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Students in Material Advantage Chapter Sharpen Metallurgy Skills for Bladesmithing Competition

A team of undergraduate and graduate students from the Illinois Tech Material Advantage Chapter produced a blade for the TMS (The Minerals, Metals, and Materials Society) Bladesmithing Competition. The group set out to produce a champagne saber made of superior quality decorative steel they would forge using severe plastic deformation.

Students who participated in the project included team leader Mary Hawgood (MSE ‘17), Stoichko Antonov (Ph.D. MSE ‘17), Devin Ellis (BME ‘16), John Hasier (Ph.D. MSE ‘17), Kathy Ho (M.E. MSE ‘17), George Kim (Ph.D. Student MSE), Paulo S.M. Kodaira (MSE, 2nd year), Andrew Kubacki (MSE, 4th year), Wojciech Lukaszczyk (ME, 5th year), Kathleen Mullin (MSE, 4th year), and Benjamin Whitledge (MSE ‘16). The Material Advantage faculty advisor is Leon Shaw, Rowe Family Chair Professor in Sustainable Energy and Professor of Materials Science and Engineering; and the faculty mentor for the bladesmithing project was Philip Nash, Charles and Lee Finkl Professor of Metallurgical and Materials Engineering and Director of the Thermal Processing Technology Center.

The team created the blade from raw materials using accumulative roll bonding (ARB). For this technique the group stacked industry standard materials into alternating layers and packed them into a stainless steel tube. That tube is then placed into a furnace where it is heated to around 1000 degrees celsius. The tube is then removed from the furnace and passed through rollers that reduce the thickness of the packed tube. This process causes the different types of steel to bond together and is continued until a desired length is achieved. The samples of material are then removed from the tube, cut to shape, brushed to a clean surface and polished using an emery cloth. Final finishing included attaching a handle made out of purpleheart wood.

The team's completed champagne saber

Photo of the team's finished blade.

This process did not come without its challenges. In the beginning the group had no smithing experience and took it upon themselves to learn all they could from reading literature and watching Youtube videos. Being the first team from Illinois Tech to participate in the competition, they didn’t always have the proper equipment to complete their tasks. This required the group to request funding from the University’s Student Activity Fund and seek resources throughout Illinois Tech to complete their blade.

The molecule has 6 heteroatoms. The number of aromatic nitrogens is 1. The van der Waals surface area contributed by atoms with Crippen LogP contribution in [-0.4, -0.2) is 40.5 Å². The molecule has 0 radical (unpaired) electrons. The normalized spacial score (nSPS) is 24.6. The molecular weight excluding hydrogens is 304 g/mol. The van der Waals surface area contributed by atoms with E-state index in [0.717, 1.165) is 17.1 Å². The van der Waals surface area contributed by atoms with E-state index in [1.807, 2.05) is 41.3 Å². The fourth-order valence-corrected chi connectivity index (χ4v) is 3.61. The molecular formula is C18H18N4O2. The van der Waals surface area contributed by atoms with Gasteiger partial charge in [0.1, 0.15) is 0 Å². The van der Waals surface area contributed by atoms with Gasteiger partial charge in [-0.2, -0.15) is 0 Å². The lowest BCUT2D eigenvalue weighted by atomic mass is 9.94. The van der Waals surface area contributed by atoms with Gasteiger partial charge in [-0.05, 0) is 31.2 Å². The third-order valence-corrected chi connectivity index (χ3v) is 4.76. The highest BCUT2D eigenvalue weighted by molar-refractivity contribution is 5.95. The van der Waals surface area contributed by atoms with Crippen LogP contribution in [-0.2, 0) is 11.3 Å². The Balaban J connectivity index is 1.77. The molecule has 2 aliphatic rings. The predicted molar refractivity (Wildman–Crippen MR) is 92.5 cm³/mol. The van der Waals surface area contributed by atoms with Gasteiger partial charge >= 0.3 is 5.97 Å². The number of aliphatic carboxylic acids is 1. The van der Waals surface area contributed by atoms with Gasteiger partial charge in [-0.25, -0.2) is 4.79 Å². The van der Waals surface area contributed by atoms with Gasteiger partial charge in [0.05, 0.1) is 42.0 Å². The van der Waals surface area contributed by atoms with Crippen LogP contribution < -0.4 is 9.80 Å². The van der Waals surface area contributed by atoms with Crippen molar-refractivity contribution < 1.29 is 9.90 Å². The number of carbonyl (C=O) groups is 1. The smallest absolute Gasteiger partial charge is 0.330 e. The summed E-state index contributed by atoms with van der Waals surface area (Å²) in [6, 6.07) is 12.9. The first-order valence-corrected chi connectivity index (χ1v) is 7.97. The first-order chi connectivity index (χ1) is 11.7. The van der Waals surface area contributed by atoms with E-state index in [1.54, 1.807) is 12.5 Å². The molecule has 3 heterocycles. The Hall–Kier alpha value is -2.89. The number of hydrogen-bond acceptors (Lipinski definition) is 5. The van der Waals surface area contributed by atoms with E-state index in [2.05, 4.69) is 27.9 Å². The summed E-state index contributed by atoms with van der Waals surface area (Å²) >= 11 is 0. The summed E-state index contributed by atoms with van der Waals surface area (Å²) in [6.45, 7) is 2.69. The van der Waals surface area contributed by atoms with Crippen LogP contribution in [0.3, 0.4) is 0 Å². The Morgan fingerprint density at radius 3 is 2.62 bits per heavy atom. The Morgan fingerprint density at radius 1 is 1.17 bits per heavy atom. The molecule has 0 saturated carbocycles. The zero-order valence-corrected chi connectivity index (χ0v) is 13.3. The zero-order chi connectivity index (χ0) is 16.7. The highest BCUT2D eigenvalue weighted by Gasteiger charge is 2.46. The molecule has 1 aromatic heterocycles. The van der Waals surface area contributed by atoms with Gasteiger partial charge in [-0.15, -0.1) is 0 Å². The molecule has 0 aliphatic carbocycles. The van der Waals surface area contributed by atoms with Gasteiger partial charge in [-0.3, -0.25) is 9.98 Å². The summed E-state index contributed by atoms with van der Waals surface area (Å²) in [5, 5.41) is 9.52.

The students utilized space and equipment all over campus to finish the project. They used the “hot” rolling lab in Perlstein Hall to complete the ARB process; the metallurgy labs and machine shops in the John T. Rettaliata Engineering Center to finish the blade and for material characterization; the shop in Alumni Hall to create the handle; and the Idea Shop and shop in the Robert A. Pritzker Science Center to affix the handle to the blade. The group overcame all obstacles in their way and successfully completed the blade due to their overwhelming enthusiasm for the project.

Although they did not place in the competition, the group has learned a lot from their experience. “This competition gives students an opportunity to gain hands-on experience in techniques involving metallographic preparations, material characterization, an effective ARB process, product finishing, project follow-through, and social networking with resources in a company,” shares Ho.

It also provided the students an opportunity to have their work published. “I am first author on the paper we wrote for this project which is one of the main reasons I have been offered a Ph.D. candidacy at another institution,” says Hawgood.

Student-led projects like this are a great opportunity for undergraduates to get involved in the research process. These projects can also serve as a path to direct undergraduates into programs such as Armour R&D, where they can continue their research experience working with an engineering faculty member. It is also an outlet for students who have previously participated in Armour R&D to start and lead a research group on their own. “My experience writing reports and making posters for Armour R&D were definitely utilized during the competition,” states Hawgood.

If your are a current Illinois Tech student interested in participating in the competition next year, please contact Wojciech Lukaszczyk to find out more!

Watch a video of the students working on the blade.